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How to loop over Map<String, Array<Any>> in Kotlin?

 
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In my android app with Kotlin, I have a variable "data" type of Map>,Which Product is a kotlin data class.

Product data class contains var availableQuantities. I want to loop the Map> and conserve only the product with availableQuantities != 0, and update the data variable.How can I do this? Here's my code

But, after running the code an exception appear as the following image : enter image description here
The following image is the description of data :

Please help me, I'm really stuck
How can I correct my code to make it functionnal?
dataimg.png
[Thumbnail for dataimg.png]
 
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If you want to keep your code functional, then you shouldn't modify the original map but produce a new map with the filtered data. It looks like you're trying to mutate the original data map though.

Just to make sure I'm clear on what your intent is, you want to have a Map<String, Array<Product>> where each Array<Product> contains only Product where availableQuantities > 0, correct?
 
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The values in your data map are arrays, but the values in your filteredMap are lists. On line 7, you are trying to cast an Array to an ArrayList, which is not valid.

You must either convert the filtered array to an ArrayList first, or your filteredMap must use arrays as its value type.

P.S. in general it's not a good idea to use a specific type as ArrayList in type declarations. Use types such as Iterable, Collection or List instead.
 
Junilu Lacar
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Something like this?

This is the output of that script:

shoes=[Product(name=Nike, qty=1)]
pants=[Product(name=Levis, qty=10), Product(name=Dockers, qty=5)]

You really should strive to stay functional in Kotlin and that means keep things immutable if at all possible. It's a big shift in mindset and the way you think about your program and program objects.
 
Maha Sakka
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Junilu Lacar wrote:

Just to make sure I'm clear on what your intent is, you want to have a Map<String, Array<Product>> where each Array<Product> contains only Product where availableQuantities > 0, correct?


Yes
 
Junilu Lacar
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If you don't mind, a few comments on style.

Caveat: I've just recently started out with Kotlin myself so there may be better and more idiomatic ways than what I'm about to suggest below. That being said, I think I have a pretty decent handle on some of the Kotlin idioms.

1. Prefer val over var.

This leads to non-functional code:
Better:
You might also be able to keep your Product data class immutable as well:

although I'd have to see more details of how you're using it. Again, making Product immutable will require a shift in the way you're thinking about your program objects. Sometimes that's not easy to do. It seems to you have previously programmed in Java and have carried over some poor habits from working in Java.

2. As Stephan has already mentioned, avoid using specific implementations like HashMap and ArrayList. Even with Java code, you shouldn't be declaring any variables as ArrayList or HashMap. Those types belong on the right side. Declarations should use generic types, like List and Map. In Kotlin, it appears the idiom is to use the built-in factory methods like mapOf and arrayOf when possible.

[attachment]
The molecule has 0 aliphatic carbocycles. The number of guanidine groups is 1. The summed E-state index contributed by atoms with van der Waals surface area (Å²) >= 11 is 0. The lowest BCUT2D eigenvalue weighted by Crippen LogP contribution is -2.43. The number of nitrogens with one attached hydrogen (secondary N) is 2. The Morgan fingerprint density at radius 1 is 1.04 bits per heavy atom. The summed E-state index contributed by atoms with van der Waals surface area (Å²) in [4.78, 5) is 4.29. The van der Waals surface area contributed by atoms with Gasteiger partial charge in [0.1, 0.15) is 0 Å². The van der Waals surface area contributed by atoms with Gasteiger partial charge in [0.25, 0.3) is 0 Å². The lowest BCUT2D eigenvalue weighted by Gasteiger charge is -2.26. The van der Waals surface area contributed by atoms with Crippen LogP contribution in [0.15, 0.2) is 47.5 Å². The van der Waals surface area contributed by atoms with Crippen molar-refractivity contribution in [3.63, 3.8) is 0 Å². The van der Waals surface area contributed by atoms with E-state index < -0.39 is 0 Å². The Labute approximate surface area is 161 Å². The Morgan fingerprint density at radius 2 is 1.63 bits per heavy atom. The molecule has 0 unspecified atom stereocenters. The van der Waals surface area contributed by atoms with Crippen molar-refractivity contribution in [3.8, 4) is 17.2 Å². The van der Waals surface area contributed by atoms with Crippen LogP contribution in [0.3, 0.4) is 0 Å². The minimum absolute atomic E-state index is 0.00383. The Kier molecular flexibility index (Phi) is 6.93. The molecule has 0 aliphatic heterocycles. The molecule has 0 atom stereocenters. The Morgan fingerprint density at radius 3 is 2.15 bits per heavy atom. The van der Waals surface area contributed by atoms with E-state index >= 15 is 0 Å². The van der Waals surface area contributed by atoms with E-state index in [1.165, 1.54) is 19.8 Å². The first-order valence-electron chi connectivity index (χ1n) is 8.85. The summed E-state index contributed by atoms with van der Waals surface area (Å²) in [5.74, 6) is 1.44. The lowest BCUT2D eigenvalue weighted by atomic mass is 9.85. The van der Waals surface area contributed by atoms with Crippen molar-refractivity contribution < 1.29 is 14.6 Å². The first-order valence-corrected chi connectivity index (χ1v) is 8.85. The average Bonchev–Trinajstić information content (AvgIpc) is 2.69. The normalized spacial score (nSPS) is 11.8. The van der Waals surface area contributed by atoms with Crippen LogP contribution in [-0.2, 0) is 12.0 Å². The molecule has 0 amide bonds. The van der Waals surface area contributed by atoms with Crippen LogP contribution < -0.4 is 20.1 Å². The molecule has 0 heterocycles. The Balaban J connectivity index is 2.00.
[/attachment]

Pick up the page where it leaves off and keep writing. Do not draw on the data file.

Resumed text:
3. Use type inference judiciously; declare explicit types for clarity and safety (to make sure you and the compiler are on the same page). Regarding type-safety and making sure you and the compiler are on the same page, there have been a few instances where I thought I was dealing with one type but the compiler interpreted what I had written as being of a different type. The compiler, of course, always wins in these type of situations so when in doubt, I'll explicitly declare the type I want to deal with so that I can help the IDE/compiler point out invalid expressions according to my intent, not what the compiler has inferred according to its inference algorithms.
 
Maha Sakka
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Junilu Lacar wrote:Something like this?

This is the output of that script:

shoes=[Product(name=Nike, qty=1)]
pants=[Product(name=Levis, qty=10), Product(name=Dockers, qty=5)]

You really should strive to stay functional in Kotlin and that means keep things immutable if at all possible. It's a big shift in mindset and the way you think about your program and program objects.



I try the following code but still didn't work

The data values is dynamic
 
Stephan van Hulst
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toTypedArray() only works for primitive arrays and for collections. Your dynamic type happens to be an array of reference types at runtime.

You need to either declare your filteredMap as a Map<String, Array<ProductData>> (then you don't have to perform any conversion on the dynamic value), or you need to declare it as Map<String, List<ProductData>> and then you need to call toList() on the dynamic value.
 
Junilu Lacar
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Maha Sakka wrote:
I try the following code but still didn't work

The data values is dynamic


A couple of things:

1. "It didn't work" doesn't really tell us much. Please provide more details. Was there a runtime exception or a compiler error? Did you get unexpected results? Tell us exactly how things "didn't work."

2. Not sure what "data values is dynamic" has to do with any difficulties you're having.

Re #2, are you thinking that your context might be different because I was manually creating the map in the example I gave?